You’ve likely seen those social media memes that go something like, “If you can remember [insert vague reference from the a decade], it’s time to use a retinol.” And, yeah, they’re right -- but you’re never really too young to use a retinol. This myth likely started because one of the biggest claims of retinol is that it helps with wrinkles -- which is true! But this isn’t all it does.
Retinol was originally marketed as an acne treatment for young girls, but now is a popular product among older gals for wrinkle prevention. Retinol contains cell turnover properties, meaning your skin cells refresh more quickly, which can totally help with wrinkles and a lot of other things as well, like repairing your skin barrier, lightening hyperpigmentation and making pores look smaller. (Note: Pores can never actually get smaller.) Retinol also boosts collagen production, which could also contribute to the myth, as your skin thins a bit as you age.
Retinol needs to be used daily.
Retinol is a pretty intense ingredient -- while this doesn’t mean you should avoid it, you should be careful and purposeful in your use of it. When you start a retinol, it’s not recommended to plaster it on your face twice a day. Instead, build up your skin’s tolerance: Try once a week (preferably at night) for a few weeks, then go for two or three if you’re not feeling tight or dry to an extreme amount.
Retinol makes you sensitive to the sun.
Unlike active products like Accutane, retinol won’t make you more susceptible to sunburns. Now, you’ve likely heard this because it’s basically law that you wear SPF religiously when using retinol, but this is more because of the retinol’s productivity than your skin becoming more sensitive. (Also, you should just always use SPF.) Sunlight can break down retinoids, so the product itself can become less effective when exposed to the sun too directly -- this is also why recommended use is at night.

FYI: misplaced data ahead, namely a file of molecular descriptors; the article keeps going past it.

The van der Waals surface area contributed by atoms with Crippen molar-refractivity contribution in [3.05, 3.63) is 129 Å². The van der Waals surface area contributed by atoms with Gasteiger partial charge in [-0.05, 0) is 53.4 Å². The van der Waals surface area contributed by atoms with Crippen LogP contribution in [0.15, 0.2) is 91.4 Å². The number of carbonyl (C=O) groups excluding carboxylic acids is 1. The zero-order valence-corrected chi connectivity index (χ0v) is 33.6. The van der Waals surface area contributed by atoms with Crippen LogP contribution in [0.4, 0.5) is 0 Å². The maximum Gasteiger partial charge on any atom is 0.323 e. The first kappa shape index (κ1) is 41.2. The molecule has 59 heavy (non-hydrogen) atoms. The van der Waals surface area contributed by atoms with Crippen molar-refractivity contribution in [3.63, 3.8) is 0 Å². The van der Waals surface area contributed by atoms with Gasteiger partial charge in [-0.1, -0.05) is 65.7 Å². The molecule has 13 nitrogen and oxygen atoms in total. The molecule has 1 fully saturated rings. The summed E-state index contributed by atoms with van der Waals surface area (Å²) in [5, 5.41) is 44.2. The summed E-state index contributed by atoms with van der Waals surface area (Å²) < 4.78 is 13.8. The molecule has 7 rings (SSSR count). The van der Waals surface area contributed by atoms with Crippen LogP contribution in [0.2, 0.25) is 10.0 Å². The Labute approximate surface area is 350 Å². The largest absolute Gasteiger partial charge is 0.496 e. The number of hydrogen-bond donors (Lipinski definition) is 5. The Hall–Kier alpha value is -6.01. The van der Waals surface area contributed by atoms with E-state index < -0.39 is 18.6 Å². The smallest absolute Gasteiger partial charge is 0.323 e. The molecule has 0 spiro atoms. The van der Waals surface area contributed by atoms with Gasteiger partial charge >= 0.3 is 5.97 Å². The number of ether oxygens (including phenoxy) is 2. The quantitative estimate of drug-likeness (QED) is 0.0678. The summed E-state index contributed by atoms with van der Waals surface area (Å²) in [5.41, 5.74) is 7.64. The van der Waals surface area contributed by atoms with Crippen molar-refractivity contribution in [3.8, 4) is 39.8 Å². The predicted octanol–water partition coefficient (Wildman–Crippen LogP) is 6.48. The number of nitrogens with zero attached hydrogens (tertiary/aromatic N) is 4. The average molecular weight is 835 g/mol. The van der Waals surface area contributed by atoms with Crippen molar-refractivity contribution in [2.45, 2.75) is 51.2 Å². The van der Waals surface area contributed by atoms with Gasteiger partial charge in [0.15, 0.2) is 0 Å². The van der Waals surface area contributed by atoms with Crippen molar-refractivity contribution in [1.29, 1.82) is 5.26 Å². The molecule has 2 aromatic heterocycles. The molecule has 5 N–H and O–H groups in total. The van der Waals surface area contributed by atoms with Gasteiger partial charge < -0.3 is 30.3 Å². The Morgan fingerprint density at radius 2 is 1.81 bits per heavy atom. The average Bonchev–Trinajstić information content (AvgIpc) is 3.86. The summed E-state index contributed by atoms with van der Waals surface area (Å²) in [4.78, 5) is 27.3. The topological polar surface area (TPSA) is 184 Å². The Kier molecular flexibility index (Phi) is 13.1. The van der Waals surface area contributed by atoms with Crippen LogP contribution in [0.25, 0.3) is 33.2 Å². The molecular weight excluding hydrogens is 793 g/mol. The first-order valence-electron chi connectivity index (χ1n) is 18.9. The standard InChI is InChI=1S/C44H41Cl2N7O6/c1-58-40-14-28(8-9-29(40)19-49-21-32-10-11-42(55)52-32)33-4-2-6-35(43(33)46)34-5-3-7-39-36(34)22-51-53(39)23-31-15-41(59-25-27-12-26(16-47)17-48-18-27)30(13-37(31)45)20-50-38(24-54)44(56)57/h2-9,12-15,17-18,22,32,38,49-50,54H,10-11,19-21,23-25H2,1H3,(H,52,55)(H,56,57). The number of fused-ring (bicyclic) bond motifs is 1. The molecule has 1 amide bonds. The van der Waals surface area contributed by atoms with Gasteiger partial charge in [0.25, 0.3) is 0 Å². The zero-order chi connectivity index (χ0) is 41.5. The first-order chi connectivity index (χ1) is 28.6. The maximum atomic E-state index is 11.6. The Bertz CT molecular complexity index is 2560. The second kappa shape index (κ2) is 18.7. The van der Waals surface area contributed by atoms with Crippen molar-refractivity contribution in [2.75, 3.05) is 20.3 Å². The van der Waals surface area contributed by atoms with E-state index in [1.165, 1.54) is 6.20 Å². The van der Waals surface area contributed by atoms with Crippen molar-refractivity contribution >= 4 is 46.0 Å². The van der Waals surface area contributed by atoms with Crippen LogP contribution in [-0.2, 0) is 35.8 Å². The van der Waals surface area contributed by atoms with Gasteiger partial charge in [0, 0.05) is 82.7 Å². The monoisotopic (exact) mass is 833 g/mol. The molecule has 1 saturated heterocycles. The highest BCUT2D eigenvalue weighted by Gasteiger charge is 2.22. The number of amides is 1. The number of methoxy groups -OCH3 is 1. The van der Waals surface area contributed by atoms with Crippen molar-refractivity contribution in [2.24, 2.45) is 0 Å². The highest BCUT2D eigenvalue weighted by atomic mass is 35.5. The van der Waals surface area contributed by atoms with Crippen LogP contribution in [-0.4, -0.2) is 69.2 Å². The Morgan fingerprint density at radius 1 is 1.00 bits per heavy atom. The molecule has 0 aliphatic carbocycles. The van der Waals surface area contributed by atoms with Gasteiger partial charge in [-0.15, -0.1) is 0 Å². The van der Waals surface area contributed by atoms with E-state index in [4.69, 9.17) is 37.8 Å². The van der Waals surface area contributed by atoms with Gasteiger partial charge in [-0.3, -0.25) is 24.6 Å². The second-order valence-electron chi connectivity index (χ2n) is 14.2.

Retinol is an overnight fix.
Sorry ‘bout it. While using some skin care products can result in immediate results (a really good moisturizer, for example, can make you feel like a million bucks the next day), retinoids need longer to work. Think about it: The point is cell turnover, and there’s no way all your skin cells can do an about-face in 24 hours. Your skin needs time to acclimate, which means you’ll probably see some side effects (tightness, peeling, skin “purging”) before anything looks better. Stick with it for 12-ish weeks to see some substantial difference.
You have to stop using exfoliants while on retinol.
Are you regularly using an AHA or BHA and want to incorporate retinol as well? Have at it! The truth is, these exfoliants (glycolic, salicylic, tranexamic acids and more) do things that retinol can’t. As a vitamin A, retinol is more an antioxidant than an exfoliant, so in a lot of cases, you’re going to want multiple ingredients in your routine. A word to the wise, though: Don’t layer your exfoliants with your retinol on the same days. Like I said, retinoids are harsh, and you don’t want to give your skin more than it can handle.
Retinol should stay away from the eye area.
Nah. Where do your first wrinkles usually originate? Hello, crow’s feet. Go ahead and swipe retinol around your eye area, and if you’re feeling some uncomfy irritation, follow up with an eye cream.